Annabelle Aster doesn’t bow to convention—not even that of space and time—which makes the 1890s Kansas wheat field that has appeared in her modern-day San Francisco garden easy to accept. Even more peculiar is Elsbeth, the truculent schoolmarm who sends Annie letters through the mysterious brass mailbox perched on the picket fence that now divides their two worlds.
Annie and Elsbeth’s search for an explanation to the hiccup in the universe linking their homes leads to an unsettling discovery—and potential disaster for both of them. Together they must solve the mystery of what connects them before one of them is convicted of a murder that has yet to happen…and yet somehow already did.
HOW I WOVE FOUR STORIES INTO A SINGLE CLIMAX
Weaving time travel into a novel is not for the faint of heart, not even for a seasoned author, but what if you are a freshman writer who had only an eye to some characters you’d dreamt up and it just happened—the time travel element, I mean?
That gets tricky really fast. Truth be told, I wrote the whole darn book by the seat of my pants; the first draft, anyway. And it all began with an image in my head—a pair of unlikely pen pals, one an eccentric young lady living in contemporary San Francisco who is obsessed with Victorian clothes, the other a dowdy, old schoolmarm living in a turn-of-the-century Kansas wheat field who possesses an inventory of curse words to make a sailor blush, as well as a take-no-prisoners attitude.
If you can believe it, I’d dreamt them up as I drove home with my tail tucked between my legs after a botched first date. Yup. I owe my book to those humble beginnings.
Though I thought the date was going swimmingly, he thought otherwise, and leaned back in his chair to say, “I think we are destined to be great friends.”
I drove home determined to salvage what I could, and conjured Annie and Elsbeth somewhere on Dolores Street in San Francisco. By the time I’d pulled into my garage, I’d written up a letter (in my head) from Annie to El, one in which she asked for advice regarding her love stuck friend—me.
I didn’t stop there, though, putting it to paper, so to speak, and emailed it off to his work address. While I won’t bore you with the details, the letter was a bit of a hit, having gone “viral” throughout the office where he worked. Many more were written.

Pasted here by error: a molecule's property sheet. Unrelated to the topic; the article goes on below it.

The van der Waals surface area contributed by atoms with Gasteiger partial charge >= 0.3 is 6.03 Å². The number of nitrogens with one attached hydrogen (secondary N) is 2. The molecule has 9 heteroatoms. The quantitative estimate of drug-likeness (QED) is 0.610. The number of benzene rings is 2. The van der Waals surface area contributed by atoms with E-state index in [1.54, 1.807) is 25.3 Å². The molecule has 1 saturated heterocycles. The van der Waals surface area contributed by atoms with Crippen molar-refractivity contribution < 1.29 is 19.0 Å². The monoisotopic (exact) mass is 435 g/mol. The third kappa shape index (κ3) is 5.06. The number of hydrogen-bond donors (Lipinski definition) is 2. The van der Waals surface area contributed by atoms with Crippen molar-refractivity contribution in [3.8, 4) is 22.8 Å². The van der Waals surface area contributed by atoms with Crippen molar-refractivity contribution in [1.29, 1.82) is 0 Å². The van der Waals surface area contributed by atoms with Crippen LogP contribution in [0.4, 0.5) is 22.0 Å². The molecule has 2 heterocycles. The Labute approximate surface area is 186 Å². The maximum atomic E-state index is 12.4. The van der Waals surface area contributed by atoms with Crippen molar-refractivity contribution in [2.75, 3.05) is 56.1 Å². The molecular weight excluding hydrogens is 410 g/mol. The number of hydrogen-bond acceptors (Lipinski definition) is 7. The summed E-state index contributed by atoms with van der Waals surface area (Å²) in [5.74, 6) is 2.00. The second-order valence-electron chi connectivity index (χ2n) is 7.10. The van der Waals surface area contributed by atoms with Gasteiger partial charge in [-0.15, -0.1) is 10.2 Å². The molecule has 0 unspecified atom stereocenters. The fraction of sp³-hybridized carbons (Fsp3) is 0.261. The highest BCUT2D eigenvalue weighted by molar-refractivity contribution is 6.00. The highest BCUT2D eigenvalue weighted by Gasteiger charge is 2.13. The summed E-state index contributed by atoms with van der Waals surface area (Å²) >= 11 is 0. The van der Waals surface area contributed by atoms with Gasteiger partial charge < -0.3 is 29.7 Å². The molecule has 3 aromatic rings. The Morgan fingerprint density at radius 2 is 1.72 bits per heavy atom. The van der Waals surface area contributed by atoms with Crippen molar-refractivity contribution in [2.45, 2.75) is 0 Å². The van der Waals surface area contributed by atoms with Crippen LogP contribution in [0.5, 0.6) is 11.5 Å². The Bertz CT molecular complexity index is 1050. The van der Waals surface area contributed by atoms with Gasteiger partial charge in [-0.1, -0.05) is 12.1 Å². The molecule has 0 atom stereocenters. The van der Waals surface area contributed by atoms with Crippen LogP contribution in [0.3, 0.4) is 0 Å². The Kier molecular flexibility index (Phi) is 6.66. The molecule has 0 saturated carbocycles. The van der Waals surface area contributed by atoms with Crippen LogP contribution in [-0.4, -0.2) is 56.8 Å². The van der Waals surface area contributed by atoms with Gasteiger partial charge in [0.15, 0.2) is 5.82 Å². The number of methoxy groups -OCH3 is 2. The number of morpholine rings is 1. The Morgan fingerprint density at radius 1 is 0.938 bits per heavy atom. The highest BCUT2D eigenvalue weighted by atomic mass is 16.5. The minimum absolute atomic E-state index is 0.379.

But back to time travel.
Lemoncholy was born from those letters, first and foremost, and since I couldn’t shake the original notion of Elsbeth living a hundred years in the past, I was going to have to toy with the concept of time so that these two women could communicate. And what better way than through a letterbox that sits in some common magical ground between their two worlds? Annie, of course, had to be delighted with her pen pal. That was a “given” in my mind. I had bigger plans for Elsbeth, however. I decided she was going to be none to happy with the general state of affairs.
The front end of my manuscript quickly became crowded with their letters—Annie expressing delight, Elsbeth itching to make good use of her shogun—and while I was having a blast, it quickly became apparent that I had little in the way of story.
So I cooked one up.
I asked myself a question. What would happen if Annie found an old article, one in which she learns of a murder that took place a hundred years ago in Kansas City, yet will take place in four days on Elsbeth’s timeline? And what if the person who was murdered is responsible for Annie and El being able to communicate across time?
Voila! I had a story!
You’d think that I would have simply sail along at that point, but things only got messier when I created Annie and El’s supporting cast.
There’s Christian. He’s Annie’s best friend; a sweetheart of a man who is burdened with a secret buried so deep within his subconscious that it leaves him with a stutter.
Then there’s Edmond; a total charmer who lifts Christian’s secret to the surface, all the while burdened with a demon of his own—drug addiction.
And, finally, there’s Cap’n. She’s a twelve-year-old street urchin living in turn-of-the-century Kansas City who survives by dent of her wits, a total smarty-pants.
I’d fallen in love.
With all of them.
So I did something crazy. I wrote a separate story for each of them—for Annie and El, for Cap’n, and for Christian and Edmond—not because I wanted to add dimension to a time travel novel, but because it was becoming more and more obvious to me that these characters had something to say. A theme was rising to the surface. I was going to write a story about the marginalization of misfits, with each of mine in pursuit of a little understanding, a little hope, in an unforgiving world. Whether or not they found what they were seeking is a matter of opinion, but it is clear they did find something greater.
So, in the end, The Lemoncholy Life Of Annie Aster is really three stories, each exploring the life of a loner, a person struggling to find his or her place, that also happens to be woven together by a fourth story—a mystery that has time travel at its core.
They say, “Write what you know.” Who ‘they’ may be still remains a mystery, but I took the advice to heart when I wrote a book about five misfits who found themselves walking a path I trod daily, seeking understanding in an indifferent world, but more on that later.
With my life constantly pushed and pulled by a pair of opposing bugaboos—ADD and drive—I surprised myself by graduating summa cum laude from The University of Oklahoma while also garnering a handful of titles in the sport of gymnastics.
Life-changing accidents, lost loves, and an unremarkable career path followed, that is until a lawsuit and Mike changed everything. The lawsuit motivated me to step away from my career. Mike added the extra push, convincing me to take a leap of faith, and move to the country of his birth, New Zealand, while also encouraging me to “see where this writing will take me.”